Scottish moratorium on underground coal gasification could breach human rights



Ewan MacLeod

The Scottish government’s announcement that it would be putting in place a moratorium on granting planning permission for underground coal gasification (UGC) projects until the outcome of a potentially lengthy independent investigation could result in claims under the European Convention on Human Rights.

The Scottish government has appointed Professor Campbell Gemmell, the former chief executive of SEPA to lead an investigation of unspecified scope and duration into “the issues and evidence surrounding UCG”.

In tandem with that announcement, Scottish ministers issued a legal direction to local planning authorities which requires them to advise ministers if they receive applications for UCG development.

Ministers will then have the opportunity to consider whether they, rather than the council in question, should determine the application.

A separate direction of similar effect has also been issued to SEPA in relation to applications for necessary consents under water environment legislation.

Any UGC project will have to go through a full environmental impact assessment process under planning law and be subject to extensive local consultation before an application for planning permission is submitted, and it is likely that any of the issues that Professor Gemmell might want to explore will be dealt with in detail for each UCG project.

Regardless of the announcement, planning authorities and Scottish ministers have an ongoing legal duty to determine planning applications.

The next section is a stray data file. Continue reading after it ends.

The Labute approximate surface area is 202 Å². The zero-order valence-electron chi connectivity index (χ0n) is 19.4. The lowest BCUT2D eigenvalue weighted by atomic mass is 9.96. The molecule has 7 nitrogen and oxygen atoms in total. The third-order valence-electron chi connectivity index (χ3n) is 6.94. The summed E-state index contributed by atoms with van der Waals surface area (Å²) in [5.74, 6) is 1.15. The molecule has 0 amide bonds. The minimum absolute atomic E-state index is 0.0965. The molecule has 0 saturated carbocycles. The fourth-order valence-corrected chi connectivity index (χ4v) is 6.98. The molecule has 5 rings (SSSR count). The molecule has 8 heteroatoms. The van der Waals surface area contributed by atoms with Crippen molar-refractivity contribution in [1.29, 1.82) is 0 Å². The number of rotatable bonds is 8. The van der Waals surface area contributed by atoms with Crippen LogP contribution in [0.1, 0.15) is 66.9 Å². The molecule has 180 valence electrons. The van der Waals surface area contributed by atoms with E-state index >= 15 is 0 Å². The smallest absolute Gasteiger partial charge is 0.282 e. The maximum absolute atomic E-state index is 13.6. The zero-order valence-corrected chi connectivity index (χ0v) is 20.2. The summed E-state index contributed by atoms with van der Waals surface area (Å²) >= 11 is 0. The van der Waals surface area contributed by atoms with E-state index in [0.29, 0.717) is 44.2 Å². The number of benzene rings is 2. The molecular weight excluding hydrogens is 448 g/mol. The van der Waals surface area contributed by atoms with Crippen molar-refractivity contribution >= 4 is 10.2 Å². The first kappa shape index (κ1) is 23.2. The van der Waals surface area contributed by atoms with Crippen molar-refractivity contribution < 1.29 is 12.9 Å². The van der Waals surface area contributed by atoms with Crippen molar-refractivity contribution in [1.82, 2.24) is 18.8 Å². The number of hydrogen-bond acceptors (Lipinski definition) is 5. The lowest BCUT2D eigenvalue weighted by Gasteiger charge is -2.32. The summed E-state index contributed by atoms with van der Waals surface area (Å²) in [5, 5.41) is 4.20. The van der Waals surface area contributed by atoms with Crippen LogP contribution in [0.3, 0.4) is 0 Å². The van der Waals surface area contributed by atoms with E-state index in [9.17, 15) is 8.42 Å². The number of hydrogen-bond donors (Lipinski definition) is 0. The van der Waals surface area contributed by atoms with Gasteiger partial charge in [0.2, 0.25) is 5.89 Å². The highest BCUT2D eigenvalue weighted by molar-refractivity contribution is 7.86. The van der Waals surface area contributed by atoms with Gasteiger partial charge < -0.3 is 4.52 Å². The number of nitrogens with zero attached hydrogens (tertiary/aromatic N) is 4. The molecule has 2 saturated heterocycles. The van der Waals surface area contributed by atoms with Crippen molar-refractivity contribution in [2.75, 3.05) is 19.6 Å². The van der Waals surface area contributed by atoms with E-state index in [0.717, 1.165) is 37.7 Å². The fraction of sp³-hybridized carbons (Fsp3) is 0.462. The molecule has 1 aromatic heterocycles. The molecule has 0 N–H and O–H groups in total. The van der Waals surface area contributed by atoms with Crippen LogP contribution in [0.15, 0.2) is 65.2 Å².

The ECHR guarantees the applicant the right to his application being determined within a “reasonable period of time”.

If those rights are breached the applicant may apply to the courts to force a decision to be taken on the application and may be entitled to damages.

Shepherd and Wedderburn partner, Ewan MacLeod  suggested that a failure by ministers to take a decision on a planning application simply because the independent investigation has not been completed could result in a breach of the applicant’s human rights.

Mr MacLeod, who is an accredited expert in planning law, said: “Potential applicants will no doubt agree with Fergus Ewing’s commitment to a “full and careful consideration of the potential impacts” of underground coal gasification.

“However, a properly prepared application will undoubtedly contain all of the information that Ministers need to understand the impacts of the project in question and to decide whether planning permission should be granted.

“The ECHR guarantees applicants the right to have their applications determined within a reasonable timescale. I struggle with the concept of a national moratorium on taking individual decisions when all of the key information for the project in question will be available.

“That would seem to raise clear human rights issues for the applicant which they would be entitled to enforce through the courts.”